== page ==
People were also annoyed at the prime minister (again) because he chose to fly to Leeds for a healthcare visit rather than take the train.
Not the best use of taxpayers' money, and not the best decision for the environment...
However, Sunak taking a plane definitely didn't cause as much of a scandal as Partygate which still keeps making headlines as fresh allegations about Boris Johnson's conduct during the infamous Downing Street events recently emerged.
The then prime minister joked to Downing Street staff “this is the most unsocially distanced party in the UK right now”, during a boozy Number 10 leaving do, ITV claimed.
Covid caused an MP to become unstuck for another reason recently. Andrew Bridgen lost his whip because of comments he made about coronavirus and the Holocaust - of all things to compare.
He tweeted that the Covid vaccine is “the biggest crime against humanity since the Holocaust”.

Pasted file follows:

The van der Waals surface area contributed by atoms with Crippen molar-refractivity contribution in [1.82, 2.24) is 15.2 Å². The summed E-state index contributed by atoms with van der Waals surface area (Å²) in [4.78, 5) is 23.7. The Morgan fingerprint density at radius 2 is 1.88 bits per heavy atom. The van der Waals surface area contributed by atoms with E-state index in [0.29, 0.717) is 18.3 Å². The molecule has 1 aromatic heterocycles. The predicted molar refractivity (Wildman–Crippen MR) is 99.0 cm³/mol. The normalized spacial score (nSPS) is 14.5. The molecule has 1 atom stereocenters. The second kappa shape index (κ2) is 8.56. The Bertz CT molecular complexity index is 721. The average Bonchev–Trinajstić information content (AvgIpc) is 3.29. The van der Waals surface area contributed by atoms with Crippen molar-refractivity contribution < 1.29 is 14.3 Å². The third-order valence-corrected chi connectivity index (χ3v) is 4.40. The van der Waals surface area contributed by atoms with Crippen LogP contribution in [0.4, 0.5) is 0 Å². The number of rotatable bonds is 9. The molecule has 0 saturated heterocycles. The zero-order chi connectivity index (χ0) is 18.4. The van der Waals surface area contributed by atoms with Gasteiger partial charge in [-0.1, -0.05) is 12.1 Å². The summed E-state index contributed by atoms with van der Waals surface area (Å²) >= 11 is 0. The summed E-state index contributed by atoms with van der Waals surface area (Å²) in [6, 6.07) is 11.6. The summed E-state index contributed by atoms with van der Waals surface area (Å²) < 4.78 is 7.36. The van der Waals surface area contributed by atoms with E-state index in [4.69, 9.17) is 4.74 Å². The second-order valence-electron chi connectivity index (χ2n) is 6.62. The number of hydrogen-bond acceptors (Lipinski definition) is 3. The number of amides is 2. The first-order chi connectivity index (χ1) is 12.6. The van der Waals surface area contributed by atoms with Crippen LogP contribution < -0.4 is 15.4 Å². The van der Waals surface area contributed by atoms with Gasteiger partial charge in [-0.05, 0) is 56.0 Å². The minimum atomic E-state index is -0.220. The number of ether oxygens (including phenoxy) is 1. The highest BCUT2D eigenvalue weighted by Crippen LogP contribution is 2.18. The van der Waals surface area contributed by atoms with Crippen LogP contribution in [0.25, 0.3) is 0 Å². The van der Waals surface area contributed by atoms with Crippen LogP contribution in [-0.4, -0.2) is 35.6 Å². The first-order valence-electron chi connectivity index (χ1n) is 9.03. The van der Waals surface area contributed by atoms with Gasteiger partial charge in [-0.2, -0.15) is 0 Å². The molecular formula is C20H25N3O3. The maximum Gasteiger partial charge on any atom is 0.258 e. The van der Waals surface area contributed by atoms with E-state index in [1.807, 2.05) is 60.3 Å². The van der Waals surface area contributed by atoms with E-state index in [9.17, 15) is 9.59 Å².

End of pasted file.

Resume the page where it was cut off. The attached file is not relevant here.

Simon Hart, the government’s chief whip, said Bridgen had “crossed a line” which caused “great offence in the process”.
“As a nation, we should be very proud of what has been achieved through the vaccine programme. The vaccine is the best defence against Covid that we have.
“Misinformation about the vaccine causes harm and costs lives. I am therefore removing the whip from Andrew Bridgen with immediate effect, pending a formal investigation.”
Anderson is another plonker in the party who could do with having his whip removed for the mere crime of winding everyone up the whole time. Despite earning the moniker "30p Lee" because of previous bad takes about the cost of living crisis, Anderson shared a picture of a value pack of ‘wheat biscuits’ cereal from Tesco on Twitter, seemingly in a bid to show how easy it is to eat for cheap during the cost of living crisis.
“Again for the doubters,” he wrote.
“6p each, just chuck on 10p worth of milk. Milk at Tesco £1.65 for 4 pints. Wait for the denial.”